“Conflicts in Ukraine, Afghanistan, Ethiopia, Syria, and South Sudan and the covid-19 pandemic will not be our last emergencies. It is essential that we use the best evidence to build families’ resilience to both sudden and protracted crises.”
In light of the Ukrainian refugee crisis, 4.8 million (out of 7.5 million) children have been displaced, with 2 million having crossed the border fleeing the war zone. The conflict and displacement further exacerbated the adverse mental health and well-being of children and their caregivers, already negatively affected by the ongoing COVID19 pandemic.
In all settings, and especially in the context of war, caregivers can be a ‘protective shield’ around their children or can further complicate war stress. The quality of family interaction is predictive of children’s adjustment in conflict settings, however family skills engagement is significantly affected in such contexts and requires advanced skills and knowledge.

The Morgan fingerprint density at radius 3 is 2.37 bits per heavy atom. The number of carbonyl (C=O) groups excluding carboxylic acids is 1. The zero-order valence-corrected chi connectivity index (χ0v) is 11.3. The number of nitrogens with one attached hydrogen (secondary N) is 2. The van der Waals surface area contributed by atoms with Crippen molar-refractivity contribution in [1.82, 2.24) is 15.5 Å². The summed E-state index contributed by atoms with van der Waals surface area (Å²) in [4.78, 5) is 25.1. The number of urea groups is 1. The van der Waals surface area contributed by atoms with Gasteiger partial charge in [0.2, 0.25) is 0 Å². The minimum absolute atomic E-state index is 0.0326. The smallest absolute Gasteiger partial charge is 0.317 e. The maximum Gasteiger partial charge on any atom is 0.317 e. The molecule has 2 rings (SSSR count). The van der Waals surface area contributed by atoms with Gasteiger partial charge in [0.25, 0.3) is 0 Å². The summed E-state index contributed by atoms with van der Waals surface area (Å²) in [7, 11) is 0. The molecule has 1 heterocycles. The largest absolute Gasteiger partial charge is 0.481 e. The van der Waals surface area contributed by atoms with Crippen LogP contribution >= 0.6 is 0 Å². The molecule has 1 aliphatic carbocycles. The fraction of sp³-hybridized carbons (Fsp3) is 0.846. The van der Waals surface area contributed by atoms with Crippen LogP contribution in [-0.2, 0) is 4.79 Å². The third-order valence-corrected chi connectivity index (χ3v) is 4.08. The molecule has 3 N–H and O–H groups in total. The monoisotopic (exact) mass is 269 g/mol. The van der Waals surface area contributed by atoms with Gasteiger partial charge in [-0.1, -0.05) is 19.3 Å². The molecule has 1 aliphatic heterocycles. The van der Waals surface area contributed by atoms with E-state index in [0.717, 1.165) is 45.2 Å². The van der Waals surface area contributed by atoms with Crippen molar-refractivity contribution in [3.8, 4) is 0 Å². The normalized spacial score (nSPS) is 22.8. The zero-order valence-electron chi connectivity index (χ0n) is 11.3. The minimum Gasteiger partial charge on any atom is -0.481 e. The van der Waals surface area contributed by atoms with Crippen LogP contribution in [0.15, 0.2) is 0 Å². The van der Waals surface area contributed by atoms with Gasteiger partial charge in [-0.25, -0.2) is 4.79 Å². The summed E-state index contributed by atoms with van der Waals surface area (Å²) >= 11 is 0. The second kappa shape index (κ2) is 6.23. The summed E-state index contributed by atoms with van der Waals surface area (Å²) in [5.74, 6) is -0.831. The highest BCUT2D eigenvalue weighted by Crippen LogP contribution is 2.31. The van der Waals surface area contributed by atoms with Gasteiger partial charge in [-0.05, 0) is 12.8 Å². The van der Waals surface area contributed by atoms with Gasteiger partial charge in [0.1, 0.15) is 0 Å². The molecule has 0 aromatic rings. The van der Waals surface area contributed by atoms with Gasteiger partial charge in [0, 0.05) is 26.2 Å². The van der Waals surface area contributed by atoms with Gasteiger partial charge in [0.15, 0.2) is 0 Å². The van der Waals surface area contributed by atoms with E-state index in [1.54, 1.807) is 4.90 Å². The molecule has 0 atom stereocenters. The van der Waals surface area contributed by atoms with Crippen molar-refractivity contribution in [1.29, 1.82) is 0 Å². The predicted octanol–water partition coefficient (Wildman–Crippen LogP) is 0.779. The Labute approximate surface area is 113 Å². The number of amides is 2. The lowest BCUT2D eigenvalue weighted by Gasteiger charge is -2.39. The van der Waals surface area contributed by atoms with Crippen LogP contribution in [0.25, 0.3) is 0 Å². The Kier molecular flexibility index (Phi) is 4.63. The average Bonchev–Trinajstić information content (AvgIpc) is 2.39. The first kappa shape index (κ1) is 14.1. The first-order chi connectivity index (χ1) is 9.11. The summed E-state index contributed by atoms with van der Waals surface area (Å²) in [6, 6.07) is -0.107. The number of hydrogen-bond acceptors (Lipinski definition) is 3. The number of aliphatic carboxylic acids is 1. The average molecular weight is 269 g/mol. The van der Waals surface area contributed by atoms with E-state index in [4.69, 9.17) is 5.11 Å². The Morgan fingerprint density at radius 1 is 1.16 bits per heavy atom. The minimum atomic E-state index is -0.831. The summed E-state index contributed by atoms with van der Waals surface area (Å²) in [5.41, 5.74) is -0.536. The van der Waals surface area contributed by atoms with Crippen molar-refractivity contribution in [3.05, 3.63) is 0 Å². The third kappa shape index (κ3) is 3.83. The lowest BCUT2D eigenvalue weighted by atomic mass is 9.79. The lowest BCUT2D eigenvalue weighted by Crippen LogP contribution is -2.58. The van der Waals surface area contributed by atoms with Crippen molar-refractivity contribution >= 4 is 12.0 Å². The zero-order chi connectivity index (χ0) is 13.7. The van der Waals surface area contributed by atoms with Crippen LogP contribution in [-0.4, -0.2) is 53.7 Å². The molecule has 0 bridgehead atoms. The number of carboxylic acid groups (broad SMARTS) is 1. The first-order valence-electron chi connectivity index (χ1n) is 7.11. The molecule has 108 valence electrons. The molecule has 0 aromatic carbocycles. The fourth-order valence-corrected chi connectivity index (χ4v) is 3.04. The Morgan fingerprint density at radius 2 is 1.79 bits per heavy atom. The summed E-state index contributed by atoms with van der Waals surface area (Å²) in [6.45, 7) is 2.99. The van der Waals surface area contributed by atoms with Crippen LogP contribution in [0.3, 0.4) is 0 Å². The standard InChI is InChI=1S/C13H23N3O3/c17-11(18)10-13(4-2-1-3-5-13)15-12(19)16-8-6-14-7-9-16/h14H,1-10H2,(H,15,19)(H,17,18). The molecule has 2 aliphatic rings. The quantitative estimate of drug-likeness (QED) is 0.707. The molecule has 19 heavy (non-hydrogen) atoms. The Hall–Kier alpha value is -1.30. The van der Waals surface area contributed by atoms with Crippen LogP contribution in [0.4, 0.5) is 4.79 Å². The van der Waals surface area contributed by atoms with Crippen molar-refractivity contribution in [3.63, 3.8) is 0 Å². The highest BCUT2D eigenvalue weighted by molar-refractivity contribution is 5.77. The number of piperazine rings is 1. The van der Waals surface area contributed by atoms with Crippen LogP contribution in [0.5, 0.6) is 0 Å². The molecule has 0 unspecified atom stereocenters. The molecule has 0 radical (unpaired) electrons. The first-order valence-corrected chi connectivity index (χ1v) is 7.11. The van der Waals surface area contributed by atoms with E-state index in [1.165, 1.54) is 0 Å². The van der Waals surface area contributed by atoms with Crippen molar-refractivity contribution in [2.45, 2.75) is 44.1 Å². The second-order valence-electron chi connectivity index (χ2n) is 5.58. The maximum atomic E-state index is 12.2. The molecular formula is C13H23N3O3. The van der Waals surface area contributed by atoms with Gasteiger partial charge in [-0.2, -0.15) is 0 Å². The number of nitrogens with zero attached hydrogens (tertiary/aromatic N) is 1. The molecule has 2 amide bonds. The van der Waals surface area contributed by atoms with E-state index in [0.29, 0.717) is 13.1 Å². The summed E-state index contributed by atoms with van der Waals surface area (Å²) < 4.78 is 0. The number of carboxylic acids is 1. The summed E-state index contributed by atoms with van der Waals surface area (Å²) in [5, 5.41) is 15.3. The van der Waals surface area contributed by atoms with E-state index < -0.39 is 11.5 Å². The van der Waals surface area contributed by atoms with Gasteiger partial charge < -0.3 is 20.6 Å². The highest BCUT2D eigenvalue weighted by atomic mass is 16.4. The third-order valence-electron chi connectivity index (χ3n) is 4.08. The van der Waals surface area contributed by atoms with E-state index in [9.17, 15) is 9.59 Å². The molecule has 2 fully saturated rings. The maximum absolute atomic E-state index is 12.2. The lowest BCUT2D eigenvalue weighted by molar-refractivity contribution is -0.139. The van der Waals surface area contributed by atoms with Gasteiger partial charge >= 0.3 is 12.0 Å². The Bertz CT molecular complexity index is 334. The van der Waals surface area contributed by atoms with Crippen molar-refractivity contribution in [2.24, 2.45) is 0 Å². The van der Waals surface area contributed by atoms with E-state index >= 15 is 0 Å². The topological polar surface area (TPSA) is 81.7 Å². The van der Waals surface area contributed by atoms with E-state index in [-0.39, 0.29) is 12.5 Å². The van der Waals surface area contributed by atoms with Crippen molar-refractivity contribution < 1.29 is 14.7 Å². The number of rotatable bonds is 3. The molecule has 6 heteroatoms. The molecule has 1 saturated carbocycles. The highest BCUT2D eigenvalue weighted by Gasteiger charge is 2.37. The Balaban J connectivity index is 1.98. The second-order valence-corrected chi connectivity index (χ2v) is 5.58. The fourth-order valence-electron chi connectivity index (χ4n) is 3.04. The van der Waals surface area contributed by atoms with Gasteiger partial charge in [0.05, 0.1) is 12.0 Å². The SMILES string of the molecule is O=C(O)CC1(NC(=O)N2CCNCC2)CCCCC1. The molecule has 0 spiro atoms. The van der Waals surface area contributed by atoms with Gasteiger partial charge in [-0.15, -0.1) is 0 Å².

This signals the call for engagement with families for mental health support and to create a safe environment, which allows and enhances the healthy development of children in such contexts.
To support families through crises and emergencies, the UNODC has worked on developing and providing diverse packages of assistance that promote strong relationships within families and good mental health for both children and caregivers as a preventive strategy.
This call for engagement requires strong advocacy to place such packages of human and social development front and center in the response. Such advocacy has been at the core of UNODC’s Prevention, Treatment and Rehabilitation Section (PTRS) operational work, including through its engagement with other implicated UN agencies and academic institutions.
To that effect, UNODC has published two opinion articles in high caliber journals reflecting the availability, feasibility and effectiveness of such models of intervention to support children and their families through crises, emergencies and armed conflicts, particularly in the context of Ukraine. Such models are adapted to the intensity of the humanitarian aspect of the settings as well as the breadth of reach of target populations at risk.
To read the opinion pieces, see the links below: